Sir, — The brush-pushing Brother (November 19) has got hold of the wrong end of the broom-stick: I think that necessary changes coming from above are a very good thing. My objection is to the initiative from below—the attitude of those who have rights and fight for them—this belongs to world orld and not to Religion. The crux of the matter, as I see it, is not humility, or the lack of it, but obedience. A misunderstood Sister.
lee 4 0.-C'e, a•-e–ah.-..
Sir,—It would seem that Mr. St. John-Stevas protests too much. In my letter of November 12, I remarked that I did not believe that the majority of our colleagues would share his views on the problems of Vietnam or Rhodesia. It is, after all, not the first occasion on which Mr. St. John-Stevas a has taken minority view and I to attack him for who am this, as I often find myself in the same position?
Nor is it the first time that
Mr. St. John-Sievas has used your columns to hit back at what he imagines to he a personal attack; it would perhaps have been more appropriate had he answered the case I tried to make in my letter. Does he not believe that the concessions made by Mr. Smith, both in London and Salisbury, moved muchpo
closer to the position
taken taken by Sir Alec Douglas1-Tome in 1964? Would he not agree that had Sir Alec continued to handle these negotiations agreement on independence would probably have been reached? Is not the Conservative Party line to support the Government in imposing penalties which flow from Mr. Smith's illegal act, but to oppose punitive sanctions or the intervention of the United Nations for the reasons outlined in my previous letter? While Mr. St. John-Stevas has strong views on the question of integration of races, would he he prepared to advocate to his constituents a drastic cut in their standard of living in order to obtain a more equal standard in both the Commonwealth and the world7 I hope that these questions interpreted as a personal will not be in "sharp rsonal attack" as it would seem from his article in nt the Caotoc HERALD that n great deal a g there is l of difference between us over the Rhodesian question except insofar as crystal gazing into the future is concerned.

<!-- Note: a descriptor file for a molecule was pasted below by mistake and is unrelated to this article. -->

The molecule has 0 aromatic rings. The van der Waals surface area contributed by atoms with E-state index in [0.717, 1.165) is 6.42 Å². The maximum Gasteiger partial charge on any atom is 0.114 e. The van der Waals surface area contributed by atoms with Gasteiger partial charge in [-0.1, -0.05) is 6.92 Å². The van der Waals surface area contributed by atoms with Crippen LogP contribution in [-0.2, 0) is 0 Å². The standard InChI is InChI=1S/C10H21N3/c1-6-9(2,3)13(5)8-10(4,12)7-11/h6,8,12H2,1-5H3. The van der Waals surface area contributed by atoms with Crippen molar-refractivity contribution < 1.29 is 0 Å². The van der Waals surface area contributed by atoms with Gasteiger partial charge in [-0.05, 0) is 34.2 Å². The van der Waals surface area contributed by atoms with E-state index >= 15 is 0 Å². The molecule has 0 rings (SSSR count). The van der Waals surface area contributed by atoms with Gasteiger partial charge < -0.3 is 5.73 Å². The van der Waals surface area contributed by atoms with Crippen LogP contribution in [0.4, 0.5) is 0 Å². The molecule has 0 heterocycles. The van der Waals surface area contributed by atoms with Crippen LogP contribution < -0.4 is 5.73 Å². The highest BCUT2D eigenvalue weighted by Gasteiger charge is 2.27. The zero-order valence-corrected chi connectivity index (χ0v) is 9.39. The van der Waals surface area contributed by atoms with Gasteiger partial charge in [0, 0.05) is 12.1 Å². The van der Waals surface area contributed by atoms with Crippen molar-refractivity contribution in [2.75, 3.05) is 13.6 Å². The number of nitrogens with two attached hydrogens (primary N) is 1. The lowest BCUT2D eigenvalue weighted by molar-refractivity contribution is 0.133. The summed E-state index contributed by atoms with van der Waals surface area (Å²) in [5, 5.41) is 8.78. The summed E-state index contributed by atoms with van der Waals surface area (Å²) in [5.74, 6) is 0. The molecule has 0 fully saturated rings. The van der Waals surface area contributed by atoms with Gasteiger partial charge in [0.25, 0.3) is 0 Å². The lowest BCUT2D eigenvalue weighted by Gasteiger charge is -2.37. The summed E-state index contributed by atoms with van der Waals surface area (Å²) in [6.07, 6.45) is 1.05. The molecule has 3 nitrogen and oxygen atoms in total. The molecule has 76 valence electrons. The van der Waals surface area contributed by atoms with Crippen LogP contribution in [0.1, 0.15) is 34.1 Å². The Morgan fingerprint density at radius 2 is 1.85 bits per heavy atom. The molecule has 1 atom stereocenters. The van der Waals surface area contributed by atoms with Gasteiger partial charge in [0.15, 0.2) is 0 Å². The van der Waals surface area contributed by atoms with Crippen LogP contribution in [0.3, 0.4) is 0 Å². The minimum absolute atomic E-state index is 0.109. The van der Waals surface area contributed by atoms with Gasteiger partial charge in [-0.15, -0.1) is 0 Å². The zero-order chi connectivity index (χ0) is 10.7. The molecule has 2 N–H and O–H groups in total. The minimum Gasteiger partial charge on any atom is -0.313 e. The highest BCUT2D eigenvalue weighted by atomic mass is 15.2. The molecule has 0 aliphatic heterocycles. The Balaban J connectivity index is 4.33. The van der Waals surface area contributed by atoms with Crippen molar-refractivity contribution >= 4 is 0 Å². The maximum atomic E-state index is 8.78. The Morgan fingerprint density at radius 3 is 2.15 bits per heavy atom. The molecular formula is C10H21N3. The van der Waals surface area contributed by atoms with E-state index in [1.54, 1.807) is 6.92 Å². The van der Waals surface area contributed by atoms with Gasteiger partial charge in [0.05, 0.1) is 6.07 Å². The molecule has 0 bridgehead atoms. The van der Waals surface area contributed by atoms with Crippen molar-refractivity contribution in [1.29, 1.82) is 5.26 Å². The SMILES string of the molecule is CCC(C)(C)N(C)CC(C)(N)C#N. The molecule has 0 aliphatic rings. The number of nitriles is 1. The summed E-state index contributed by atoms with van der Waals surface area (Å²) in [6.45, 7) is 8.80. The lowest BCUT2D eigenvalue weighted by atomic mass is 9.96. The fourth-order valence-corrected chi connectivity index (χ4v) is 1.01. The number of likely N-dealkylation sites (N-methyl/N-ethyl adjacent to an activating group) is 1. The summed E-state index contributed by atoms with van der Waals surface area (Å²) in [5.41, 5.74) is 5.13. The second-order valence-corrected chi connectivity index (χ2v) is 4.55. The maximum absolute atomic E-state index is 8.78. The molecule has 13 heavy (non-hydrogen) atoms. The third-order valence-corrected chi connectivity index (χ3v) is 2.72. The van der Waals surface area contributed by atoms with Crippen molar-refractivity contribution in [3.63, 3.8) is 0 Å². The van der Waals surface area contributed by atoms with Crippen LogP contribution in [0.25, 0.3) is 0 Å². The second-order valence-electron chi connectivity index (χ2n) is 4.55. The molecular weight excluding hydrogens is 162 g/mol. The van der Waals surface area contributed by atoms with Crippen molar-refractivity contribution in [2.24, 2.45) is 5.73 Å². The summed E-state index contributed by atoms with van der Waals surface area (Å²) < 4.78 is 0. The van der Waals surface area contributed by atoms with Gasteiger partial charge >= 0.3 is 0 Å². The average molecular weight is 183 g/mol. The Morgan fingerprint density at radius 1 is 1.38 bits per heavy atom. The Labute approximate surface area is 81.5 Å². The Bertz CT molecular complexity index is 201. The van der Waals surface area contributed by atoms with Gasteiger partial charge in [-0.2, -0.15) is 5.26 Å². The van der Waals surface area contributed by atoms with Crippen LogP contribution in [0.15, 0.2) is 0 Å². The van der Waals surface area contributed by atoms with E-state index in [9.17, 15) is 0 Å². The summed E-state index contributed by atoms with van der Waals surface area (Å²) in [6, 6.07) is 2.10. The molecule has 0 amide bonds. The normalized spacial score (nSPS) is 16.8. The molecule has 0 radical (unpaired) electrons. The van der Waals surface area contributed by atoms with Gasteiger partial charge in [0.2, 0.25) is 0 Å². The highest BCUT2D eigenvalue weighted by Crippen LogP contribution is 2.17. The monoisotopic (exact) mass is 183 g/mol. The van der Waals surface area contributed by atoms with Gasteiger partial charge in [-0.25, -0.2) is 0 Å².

M.C., V.R.D., M.P. House of Commons Sir,—Mr. Norman St. JohnStevas shows lack of understanding of the Rhodesians, or oded community, any red-blomunity, in expecting anything but a on consolidati of the Smith regime to result from the economic sanctions he has in mind. However "lukewarm", the South Africans will buttress Rhodesia against collapse or invasion. Nor is Portugal so "feeble". having successfully defended her policy of "LusoAfrican" integration against terrorist incursions and international censure. Mr. Stevas should study recent progress in Portuguese Africa. Pressed too far, Rhodesia will associate with Portugal and South Africa In what would be a rich and formidable bloc.
John Iligp,Davison,1%.F. House of Commons
Sir,—I read with great interest Lord Strabolgi's article entitled "Dumping Ground for the Aged" (CATHOLIC HERALD. November 19). It is appalling that old people should be so poorly treated by out Welfare State system, and only action can n proat Government level vide the necessary accommodation, staff, etc., to cope with the situation.
There is, however, much that members of the public can do to help old people in mental most hospitals. The obvious way of helping is by visiting these old people, and I have found from contact with two in menial hospitals that staff welcome any interest shown geriatric patients by "outsiders". This fact is further proved by a letter recently published in the British Medical Journal any l pointing out that many hospital patients have few ry visitors and that voluntary organisations and visiting have much to offer such patients. It is obvious then that here is a vast field of Christian social action where such action is both needed and appreciated. Maureen Phillips London. N.4
Sir,—While greatly appreciating the prominence given to a review (signed "Elizabeth Hamilton") of my book Goode in the Jungle in the CATHOLIC HERALD (Of which 1 am an enthusiastic reader) of November 12, 1 am much distressed my disappointment at an inaccuracy which mis states ppointment at a boring sermon as having happened in Tonga. Actually, as stated on page 92, it was in Suva (Fiji). I hate to seem carping but, as it so happens, the Catholic Church was splendidly alive in Tonga, and I cannot bear to think of giving pain or offence to the Vicar Apostolic of the Islands, en ds, Bishop Tonga I Rodgers, an e lightened and up-to-date Australian, who was particularly kind to me. Mani csi Bald win Ringwood, Hampshire.
your readers were kind enough to share their homes during Sir,—Last year many of Christmas with a student from overseas. I would like to thank, in print, all those who did so, on behalf of the students. For many fellow-Catholics from overseas, this visit at Christmas is the only time they enter an English Catholic home. For many others it is a time of great loneliness, since they have no home or family in this country. I would like to ask those who wish to offer hospitality, at at either at Christmas, or other times, to write to this Chap laincy. Rev. A. Florio, National Chaplain for